The U.S. House of Representatives and the Senate are on a veritable crash course this week to reach agreement on a plan for raising the national debt limit prior to the August 2 deadline. Although negotiations between the White House and Congressional leaders stalled over the weekend, the two sides appear ready to re-engage with a joint goal of avoiding a catastrophic credit default.
Treasury Secretary Timothy Geithner yesterday announced his belief that progress is being made on an agreement. He added that he is "absolutely" confident that the administration and Congressional leaders can reach an agreement before the deadline.
"Despite what you hear, and this is a complicated place, Washington, people are moving closer together," Geitner said. "You've seen the leadership of the Republican party, in the Senate and the House, definitively take default off the table as leverage for a deal - that's encouraging."
Geitner Encouraged by Statements
Also encouraging, he said, were statements from Speaker John Boehner (R-OH), House Majority Leader Eric I. Cantor (R-VA), Senate Minority Leader Mitch McConnell (R-KY) and Senate Minority Whip Jon Kyl (R-AZ) recognizing that "default is not an option." However, Geitner added, "It's not enough, because we still need to find some way to make progress and reach a deal."
Some conservative Republicans still refuse to accept that the August 2 deadline is a hard and fast target. They say the country could continue to operate fiscally without raising the debt ceiling simply by paying service on the nation's debt.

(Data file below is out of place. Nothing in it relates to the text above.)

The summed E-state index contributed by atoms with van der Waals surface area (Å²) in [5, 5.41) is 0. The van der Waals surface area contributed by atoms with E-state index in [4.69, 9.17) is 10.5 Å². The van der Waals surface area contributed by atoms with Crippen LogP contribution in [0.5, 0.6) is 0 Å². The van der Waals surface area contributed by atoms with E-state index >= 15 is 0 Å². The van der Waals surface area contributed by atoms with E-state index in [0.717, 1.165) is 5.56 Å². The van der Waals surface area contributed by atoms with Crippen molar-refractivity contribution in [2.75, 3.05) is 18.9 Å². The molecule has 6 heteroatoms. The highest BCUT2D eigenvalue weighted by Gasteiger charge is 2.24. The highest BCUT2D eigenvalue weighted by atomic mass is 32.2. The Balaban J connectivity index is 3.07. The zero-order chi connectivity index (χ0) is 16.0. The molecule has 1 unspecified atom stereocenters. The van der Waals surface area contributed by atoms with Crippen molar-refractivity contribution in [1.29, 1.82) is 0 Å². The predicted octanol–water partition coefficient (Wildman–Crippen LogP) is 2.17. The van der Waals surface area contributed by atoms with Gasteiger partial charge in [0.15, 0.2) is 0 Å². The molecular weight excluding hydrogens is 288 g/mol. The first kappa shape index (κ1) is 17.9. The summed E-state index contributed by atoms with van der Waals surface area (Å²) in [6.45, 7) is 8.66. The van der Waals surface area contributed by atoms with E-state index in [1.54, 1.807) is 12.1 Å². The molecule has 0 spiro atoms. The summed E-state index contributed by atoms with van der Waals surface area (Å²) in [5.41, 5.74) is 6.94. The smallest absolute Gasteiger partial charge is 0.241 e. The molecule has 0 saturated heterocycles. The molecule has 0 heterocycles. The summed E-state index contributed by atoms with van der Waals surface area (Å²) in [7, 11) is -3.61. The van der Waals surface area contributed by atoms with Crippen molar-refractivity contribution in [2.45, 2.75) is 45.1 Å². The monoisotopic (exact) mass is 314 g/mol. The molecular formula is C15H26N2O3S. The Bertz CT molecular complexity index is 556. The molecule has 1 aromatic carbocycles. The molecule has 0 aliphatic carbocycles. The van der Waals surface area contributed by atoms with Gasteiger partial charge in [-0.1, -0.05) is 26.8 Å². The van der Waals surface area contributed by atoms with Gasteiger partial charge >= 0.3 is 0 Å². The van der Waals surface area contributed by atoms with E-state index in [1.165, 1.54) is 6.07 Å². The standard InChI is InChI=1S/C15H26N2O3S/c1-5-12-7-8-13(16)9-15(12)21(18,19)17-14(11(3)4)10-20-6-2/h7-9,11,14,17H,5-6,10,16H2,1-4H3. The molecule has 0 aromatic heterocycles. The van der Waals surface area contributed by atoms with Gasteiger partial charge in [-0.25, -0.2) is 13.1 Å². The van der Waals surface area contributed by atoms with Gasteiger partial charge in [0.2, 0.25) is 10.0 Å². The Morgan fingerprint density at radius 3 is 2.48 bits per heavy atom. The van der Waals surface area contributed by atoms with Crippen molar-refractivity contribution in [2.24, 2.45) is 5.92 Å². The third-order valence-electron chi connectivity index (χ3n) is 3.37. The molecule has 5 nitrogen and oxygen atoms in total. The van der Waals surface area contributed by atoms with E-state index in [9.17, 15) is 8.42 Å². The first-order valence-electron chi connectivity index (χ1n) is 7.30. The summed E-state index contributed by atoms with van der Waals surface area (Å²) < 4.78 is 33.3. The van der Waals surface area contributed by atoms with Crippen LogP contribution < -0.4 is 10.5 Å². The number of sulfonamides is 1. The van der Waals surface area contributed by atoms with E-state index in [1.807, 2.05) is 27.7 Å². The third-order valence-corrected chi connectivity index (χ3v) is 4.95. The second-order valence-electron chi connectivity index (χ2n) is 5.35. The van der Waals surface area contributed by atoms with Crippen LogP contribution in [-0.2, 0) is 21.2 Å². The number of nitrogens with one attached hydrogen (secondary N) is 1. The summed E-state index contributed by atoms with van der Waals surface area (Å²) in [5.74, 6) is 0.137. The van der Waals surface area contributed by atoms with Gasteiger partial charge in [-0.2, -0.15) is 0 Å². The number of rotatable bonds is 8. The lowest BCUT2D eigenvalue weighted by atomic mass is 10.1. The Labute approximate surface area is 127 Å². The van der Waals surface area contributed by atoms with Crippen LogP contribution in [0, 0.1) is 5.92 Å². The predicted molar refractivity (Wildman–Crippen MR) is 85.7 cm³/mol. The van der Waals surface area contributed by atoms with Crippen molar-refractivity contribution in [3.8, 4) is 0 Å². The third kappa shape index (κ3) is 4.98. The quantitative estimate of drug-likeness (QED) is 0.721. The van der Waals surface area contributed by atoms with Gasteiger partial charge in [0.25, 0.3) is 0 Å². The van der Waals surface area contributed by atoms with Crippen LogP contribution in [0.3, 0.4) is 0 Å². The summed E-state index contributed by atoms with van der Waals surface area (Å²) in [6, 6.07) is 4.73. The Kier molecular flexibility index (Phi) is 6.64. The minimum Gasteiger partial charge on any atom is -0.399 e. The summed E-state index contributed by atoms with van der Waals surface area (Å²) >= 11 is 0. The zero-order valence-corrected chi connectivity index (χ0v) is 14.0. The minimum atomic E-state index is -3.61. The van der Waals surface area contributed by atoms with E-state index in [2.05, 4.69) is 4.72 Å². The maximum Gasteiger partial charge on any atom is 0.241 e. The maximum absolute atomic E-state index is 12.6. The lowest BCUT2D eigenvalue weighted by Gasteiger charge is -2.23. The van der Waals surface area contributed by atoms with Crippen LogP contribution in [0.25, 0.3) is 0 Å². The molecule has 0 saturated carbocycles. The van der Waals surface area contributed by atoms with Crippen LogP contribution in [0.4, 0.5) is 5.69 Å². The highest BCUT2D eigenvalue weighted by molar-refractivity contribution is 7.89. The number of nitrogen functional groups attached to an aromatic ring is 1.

Geithner cautioned against that line of thinking, saying " If the United States of America were to default, it would be catastrophic for the American economy, for the American financial system, for the average American people. It would be a substantial, unfair tax on all Americans, and it would bring the world economy, again, because of the critical role we play in the global economy to the edge of recession."
The House has scheduled floor votes this week on a measure dubbed "Cut, Cap and Balance." The bill is a dramatic departure from recent discussions by the group of legislators led by Vice President Joe Biden and more-recent talks between the White House and Congressional leaders. It would reduce all federal spending to 18 percent of gross domestic product (GDP) and include a $2.4 trillion increase in the Treasury Department's borrowing authority and an amendment to the Constitution requiring a balanced budget.
Republican insiders contend that floor votes are critical in establishing a conservative voting record before any deals can be made. The strategy represents a major political escalation with Republicans focusing on growing their conservative base in anticipation of the 2012 House elections.
Democrats, meanwhile, continue to advocate for the debt-limit deal to include enhanced revenues to garner support. Some are adamant that the "grand bargain" advocated by President Obama, which included $3 trillion in deficit reduction while including $1 trillion is revenue enhancements, is the optimal solution. Many Blue Dog Democrats, however, are callilng for a smaller plan.
Adding pressure to the debate, bond-rating giant Moody's has threatened to downgrade the United States' AAA bond rating if the country is unable to meet its debt obligations next month.
"The current wide divisions between the House of Representatives and the Obama administration over the debt limit creates a high level of uncertainty and causes us to raise our assessment of event risk," Moody's analyst Steven Hess wrote in the report released on Monday.
This week will be the most critical in the ongoing debate, especially since Congress must draft, debate and pass compromise legislation in the two weeks left before the August 2 deadline.